As defined in 24 CFR Section 203.41. This guidance came about as a result of efforts from the predecessor to the National Community Land Trust Network—the Institute for Community Economics—to strengthen land trusts’ abilities to preserve the affordability of moderately priced housing into the future for income-qualified families.
Technically, the modifications created exceptions to FHA’s normal policy against restraints on free alienability or transfer of a property.
FHA does not maintain records on mortgages made with LTAH programs, but the evidence from local programs is that the use of FHA mortgages is quite limited.
Issues With FHA Policy on Long-Term Affordable Homeownership Given this increased reliance on FHA as it became virtually “the only game in town,” lenders working with various LTAH programs around the country began to more closely scrutinize what was allowed and what was not. This new reality of closer scrutiny and limited access to credit exposed the inadequacies and uncertainties underlying Mortgagee Letter 94-2 as the FHA framework for supporting the LTAH sector.
The following FHA policy issues are key for the LTAH movement.10
1. The requirement for a fair return to the homeowner on his or her investment. The FHA requirement calls for homesellers to receive at least 50 percent of the home’s increase in value.
The CLTs and local programs use a variety of resale formulas to achieve the dual objectives of protecting homeowner equity and preserving affordability for the next income-qualified family.
2. Prohibition on enforcement of local program requirements. Local LTAH programs want the right to enforce such requirements as (1) forcing the homebuyer to use the home as the principal residence (that is, not renting it out), (2) limiting refinancing, (3) limiting resale to incomequalified buyers, (4) preserving the program’s right to repurchase the house in the event of foreclosure, (5) requiring a lender to notify the program of homeowner default, and (6) taking any excess proceeds if the home is sold for more than the restricted resale price. FHA has been concerned that such requirements would undermine a lender’s security interest.
3. Misalignment of income eligibility. Mortgagee Letter 94-2 includes in its requirements that eligible programs have an income limit of 115 percent of AMI, which is less than the widely accepted 120-percent AMI cap used in other programs. Local programs suggest raising the cap to 120 percent of AMI to align it with other commonly used income caps.
4. Cumbersome program certification requirements. FHA does not allow communitywide efforts to be certified, or approved, to access FHA financing. Approval can be granted only for specific housing developments rather than for communitywide programs. The problem is that many local programs may consist of many separate developments. Thus, every new development containing long-term affordable homeownership units must be authorized case by case. Lenders are also required to certify that local program documents meet FHA requirements, but they may fear that FHA may later determine, after the loan has been made, that the lender misinterpreted the regulations.
5. Allow program affordability restrictions to survive foreclosure. Some local programs have the discretion to have program requirements (for example, owner occupation, income restrictions, and so on) to survive foreclosure. Fannie Mae permits the use of program requirements, but FHA does not. FHA strongly opposes the survival of any program restrictions and considers them a risk to FHA’s ability to recoup its investment in the event of foreclosure. This issue is See NCLTN (2012) for the National Community Land Trust Network and the Cornerstone Partnership’s enumeration of these issues.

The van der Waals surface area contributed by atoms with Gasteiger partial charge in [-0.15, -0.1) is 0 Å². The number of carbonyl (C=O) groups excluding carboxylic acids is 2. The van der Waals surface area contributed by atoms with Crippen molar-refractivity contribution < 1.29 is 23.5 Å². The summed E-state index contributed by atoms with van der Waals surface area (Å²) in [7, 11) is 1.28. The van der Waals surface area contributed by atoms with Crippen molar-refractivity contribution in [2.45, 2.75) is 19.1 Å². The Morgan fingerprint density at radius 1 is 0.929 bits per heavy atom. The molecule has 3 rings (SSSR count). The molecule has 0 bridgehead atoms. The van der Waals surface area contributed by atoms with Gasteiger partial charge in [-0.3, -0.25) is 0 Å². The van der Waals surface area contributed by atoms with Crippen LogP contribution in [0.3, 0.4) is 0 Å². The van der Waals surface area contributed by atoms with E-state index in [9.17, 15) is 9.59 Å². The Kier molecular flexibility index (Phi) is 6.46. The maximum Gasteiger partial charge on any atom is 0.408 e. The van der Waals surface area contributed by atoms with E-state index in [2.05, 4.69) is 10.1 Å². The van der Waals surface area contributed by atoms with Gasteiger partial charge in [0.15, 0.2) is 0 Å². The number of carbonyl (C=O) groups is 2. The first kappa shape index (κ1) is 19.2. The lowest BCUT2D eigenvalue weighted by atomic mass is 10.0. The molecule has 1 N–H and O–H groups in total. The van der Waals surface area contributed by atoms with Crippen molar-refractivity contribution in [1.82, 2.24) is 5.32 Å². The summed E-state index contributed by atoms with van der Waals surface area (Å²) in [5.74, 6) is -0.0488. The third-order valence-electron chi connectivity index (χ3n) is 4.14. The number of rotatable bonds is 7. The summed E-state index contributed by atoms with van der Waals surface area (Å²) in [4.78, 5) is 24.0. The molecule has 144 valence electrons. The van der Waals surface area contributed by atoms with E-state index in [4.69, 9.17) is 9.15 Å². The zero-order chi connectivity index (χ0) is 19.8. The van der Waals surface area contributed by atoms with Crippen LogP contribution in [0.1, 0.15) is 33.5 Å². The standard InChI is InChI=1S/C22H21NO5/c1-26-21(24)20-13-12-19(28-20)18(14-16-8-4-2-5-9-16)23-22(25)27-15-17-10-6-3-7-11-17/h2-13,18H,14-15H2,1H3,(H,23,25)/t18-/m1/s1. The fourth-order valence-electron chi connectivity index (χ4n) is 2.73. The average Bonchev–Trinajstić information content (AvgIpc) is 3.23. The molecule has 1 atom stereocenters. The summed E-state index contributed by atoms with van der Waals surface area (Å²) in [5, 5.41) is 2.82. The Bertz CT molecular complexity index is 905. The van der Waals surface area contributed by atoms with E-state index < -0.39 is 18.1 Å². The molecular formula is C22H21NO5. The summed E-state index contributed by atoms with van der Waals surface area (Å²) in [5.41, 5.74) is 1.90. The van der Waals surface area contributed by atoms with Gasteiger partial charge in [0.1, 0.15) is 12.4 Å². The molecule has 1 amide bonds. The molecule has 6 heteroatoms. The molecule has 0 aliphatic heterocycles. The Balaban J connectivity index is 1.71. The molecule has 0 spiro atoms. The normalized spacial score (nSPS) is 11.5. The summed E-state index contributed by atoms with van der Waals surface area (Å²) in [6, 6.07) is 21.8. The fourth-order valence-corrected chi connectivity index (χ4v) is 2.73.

252 Policy Briefs The Federal Housing Administration and Long-Term Affordable Homeownership Programs distinct from the second issue listed here in that it specifically refers to the enforcement of program requirements after foreclosure, not before. This issue is of particular importance for communities in high-income areas, where the removal of affordability requirements upon foreclosure will practically guarantee a loss of the unit.
FHA officials agreed to address these concerns and issue new guidance to replace Mortgagee Letter 94-2.11 FHA’s commitment to issue new guidance was reiterated by (then) Acting FHA Commissioner Carole Galante at the FHA-sponsored Affordable Homeownership Roundtable on May 8, 2012, in Washington, D.C.12 The Research Project In the summer of 2012, we interviewed LTAH practitioners and local government officials to learn how FHA mortgage insurance was used in this sector. In the 2011 National Community Land Trust Network (NCLTN) survey, 10 out of the 96 CLTs reported using FHA as a source of mortgage financing for program participants. We identified FHA lenders from local officials, other lenders, and other knowledgeable informants. In addition, we interviewed officials from HUD’s Home Ownership Centers (HOCs) who are responsible for reviewing and approving requests from communities to use FHA mortgages. In total, we conducted 26 interviews with local program staff, including both CLT and local government program officials (N=18) and HOC officials (N=8).
From these interviews, we have six major findings.
1. LTAH programs have difficulty gaining access to mortgage credit for their homebuyers.
Obtaining mortgage financing is a constant challenge for LTAH programs, and it became even more difficult with the collapse of the mortgage market, the effects of which continue. LTAH program access to financing seems to depend on establishing personal relationships with local banks or local representatives of lending institutions. There also appears to be wide variability in the number of banks working with local LTAH programs. Some may have only 1 or 2 lenders, but others may work with up to 10 lenders. Most program officials consider their current financing situation to be uncertain or unstable.
2. Inconsistent application of rules has significantly affected local programs. With no stated change in rules or regulation, several large LTAH programs in the Washington, D.C. metropolitan area suddenly lost access to FHA-insured loans. Both Montgomery County, Maryland’s Moderately Priced Dwelling Unit program and the District of Columbia’s Affordable Dwelling Units program lost access to FHA-insured loans after many years of unquestioned operation.
3. Local programs with access to FHA financing are operating under varying kinds of approvals or certifications. We identified only 10 programs that have ever had approval to use FHA financing.
Of the 10 programs, 6 had a current approval, but 4 had lost their status as an appropriate recipient of FHA insurance because of presumed noncompliance with FHA policy as contained See the National Community Land Trust Network (NCLTN) and Cornerstone statement on FHA rules on the NCLTN website at http://www.cltnetwork.org/Policy-Action.